Get More Smarter on Monday (August 1)

Get More SmarterHappy Birthday, Colorado; if you’re feeling old today, talk to Wayne Williams and he’ll help you shave a few years off of your total. It’s time to Get More Smarter with Colorado Pols. If you think we missed something important, please include the link in the comments below (here’s a good example). If you are more of a visual learner, check out The Get More Smarter Show.


► Colorado is still recovering after a Friday visit from Republican Presidential candidate Donald Trump. As Ernest Luning reports for the Colorado Statesman, Colorado Republicans were effusive in their praise for His Hairness…including state Sen. Laura Waters Woods (R-Arvada):

“I am not considering running away from him,” Woods said. “He is the people’s candidate. [Pols emphasis] The people have spoken across this country — 14 million voters. I heard the other day that 86 percent of Republicans say they will vote for Donald Trump. That doesn’t say to me I should run away from him. Why would I do that?”

“The people’s candidate?” The weirdest comment from the Trump events, as reported by Luning, probably comes from Republican Congressional candidate Casper Stockham (the GOP’s 2016 sacrificial lamb in Denver):

When he had the opportunity to shake hands with Trump after his Denver speech, Stockham said he told the candidate about his 86-year-old mother.

“She voted for Obama twice, and she’s voting for Trump, she loves Trump,” he said. “Trump gave me an autographed note to give to her. Racists don’t do that, you know what I’m saying?”

And there you have it: Racists do not autograph notes for elderly black women.

Joey Bunch of the Denver Post has more from Trumpalooza on Friday.


► Elsewhere in Trump news, Chris Cillizza of “The Fix” is perplexed at the “strategy” behind attacking Khzir and Ghazala Khan, the parents of a Muslim-American solider killed in Iraq in 2004:

For the life of me, I can’t figure out what Trump is doing here — and whether there is absolutely any strategy behind it.

Going back and forth with a family who has lost a son in combat is, on its face, the height of stupidity, politically speaking. [Pols emphasis] Even if you don’t agree with the Khans’s view of Trump, it’s hard to feel anything but sympathy for their loss. Losing a child is every parent’s nightmare — and that is a feeling that transcends politics.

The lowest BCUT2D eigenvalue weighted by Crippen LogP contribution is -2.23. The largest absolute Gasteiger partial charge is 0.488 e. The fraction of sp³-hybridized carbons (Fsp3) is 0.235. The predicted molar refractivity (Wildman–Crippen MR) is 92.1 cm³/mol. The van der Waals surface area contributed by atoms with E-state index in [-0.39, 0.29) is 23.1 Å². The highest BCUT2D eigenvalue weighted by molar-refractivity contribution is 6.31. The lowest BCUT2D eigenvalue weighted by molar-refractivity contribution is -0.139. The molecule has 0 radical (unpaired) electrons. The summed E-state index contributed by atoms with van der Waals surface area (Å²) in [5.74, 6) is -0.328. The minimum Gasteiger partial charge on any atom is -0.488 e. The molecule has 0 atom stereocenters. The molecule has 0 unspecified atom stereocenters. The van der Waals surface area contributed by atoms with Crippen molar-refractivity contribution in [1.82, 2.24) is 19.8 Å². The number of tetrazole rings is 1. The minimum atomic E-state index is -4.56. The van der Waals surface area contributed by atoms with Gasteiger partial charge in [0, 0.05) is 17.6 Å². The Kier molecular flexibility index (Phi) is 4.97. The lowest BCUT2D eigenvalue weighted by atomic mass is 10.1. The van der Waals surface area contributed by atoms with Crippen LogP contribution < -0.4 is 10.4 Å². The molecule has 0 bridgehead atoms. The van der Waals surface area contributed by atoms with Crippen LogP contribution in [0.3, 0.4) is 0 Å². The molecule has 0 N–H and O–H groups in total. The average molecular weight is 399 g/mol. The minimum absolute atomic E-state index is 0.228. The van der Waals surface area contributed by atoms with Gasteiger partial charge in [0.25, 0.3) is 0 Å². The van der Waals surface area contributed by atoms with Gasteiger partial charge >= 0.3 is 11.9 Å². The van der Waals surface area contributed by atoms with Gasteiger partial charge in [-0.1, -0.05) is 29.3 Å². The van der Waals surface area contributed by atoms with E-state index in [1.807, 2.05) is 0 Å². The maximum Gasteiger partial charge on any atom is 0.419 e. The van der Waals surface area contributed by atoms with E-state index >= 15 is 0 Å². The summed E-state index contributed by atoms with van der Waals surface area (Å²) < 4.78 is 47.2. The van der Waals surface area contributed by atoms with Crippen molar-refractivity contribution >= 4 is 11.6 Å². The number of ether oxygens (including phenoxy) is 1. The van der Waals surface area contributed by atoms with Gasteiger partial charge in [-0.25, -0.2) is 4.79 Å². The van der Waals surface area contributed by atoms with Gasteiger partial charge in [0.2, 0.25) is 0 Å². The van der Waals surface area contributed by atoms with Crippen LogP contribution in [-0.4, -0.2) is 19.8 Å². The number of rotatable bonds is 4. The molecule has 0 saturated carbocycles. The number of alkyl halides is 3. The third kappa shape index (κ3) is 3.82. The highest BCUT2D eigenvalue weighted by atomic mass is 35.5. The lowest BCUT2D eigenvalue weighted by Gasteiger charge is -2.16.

As has been mentioned time and again over the last 72 hours, George W. Bush’s response to Cindy Sheehan, who lost her son in Iraq and then camped in front of Bush’s Texas ranch to protest his policies, seems to be the appropriate one for a politician dealing with such a difficult situation.

You know things are bad when you manage to make George W. Bush look like the “compassionate conservative” he once claimed to represent. Today is “Day Four” of Trump’s verbal beef with the Khan family.


► Congressman Mike Coffman is trying really, really, really hard to convince voters that might oppose Donald Trump as the Republican nominee for President. What Coffman won’t do is answer the only question that really matters here: Will you vote for Trump?


Get even more smarter after the jump…



We wouldn't want to kiss him, either.

Donald Trump visits Colorado.

► Kudos to Colorado Springs Fire Marshal Brett Lacey, who shrugged off criticism from Donald Trump that supporters were kept out of an event on Friday for any other reason other than safety. From the Denver Post:

“There’s an old adage that when a fire marshal walks into a room, milk curdles. So because we’re always looking out for public safety and trying to make certain venues go off successfully and safely sometimes there are people that aren’t very happy with some of the rules and regulations we’re required to enforce. But it doesn’t bother me at all,” he told the TV station.

Criticizing the fire marshal on Friday, Trump said he didn’t know what he was doing and was “probably a Democrat.”

Lacey, was recently honored by the city as “Civilian of the Year” for his role in helping the wounded at a 2015 mass shooting at a local Planned Parenthood.

Perhaps the Colorado Springs Fire Department should have just left Trump inside that malfunctioning elevator.


Okay, time to start looking over that school supply list. Pencils? Check. Notebooks? Check. Bullets? At least you’re not in Texas, as the Washington Post reports:

On Monday, survivors will attend the unveiling of a memorial on the 50th anniversary of [Charles] Whitman’s rampage, which left 17 dead and more than 30 wounded. That same day, Texas becomes the nation’s eighth state to allow students to brings guns onto university campuses and, in some cases, into classrooms and dorms. 

The extraordinary timing of the new law, which permits only concealed weapons, distresses gun-control supporters and survivors of Whitman’s attack. Gun rights advocates are delighted. In their push to expand campus-carry laws across the country, they have cited the impromptu cavalry that took on Whitman as evidence that armed law-abiding citizens are the best defense against mass shooters.


► Democratic Presidential candidate Hillary Clinton will be in Adams County on Wednesday, with running mate Tim Kaine at her side, to discuss her plans for job creation and economic improvement. From the Denver Post:

Clinton will be at Adams City High School at 3:15 p.m. The event is open to the public, but RSVP here. Doors open at 1:15 p.m.

She will “discuss her plan to create an economy that works for everyone, not just those at the top, including passing the largest investment in job creation since World War II,” according to a news release.


► It was a busy weekend in Colorado Springs for Republicans, where a super-secret Koch Brothers event at the Broadmoor Hotel shared oxygen with the Trump event. As Denver7 reports, both the Kochs and the Trump campaign are adamant in their dislike of one another. Here’s more from the Denver Business Journal:

In a scenario something like the lead-up to a high school prom, Donald Trumpand the billionaire businessmen and political activist Koch brothers are trading barbs as to who jilted the other for a potential date in Colorado.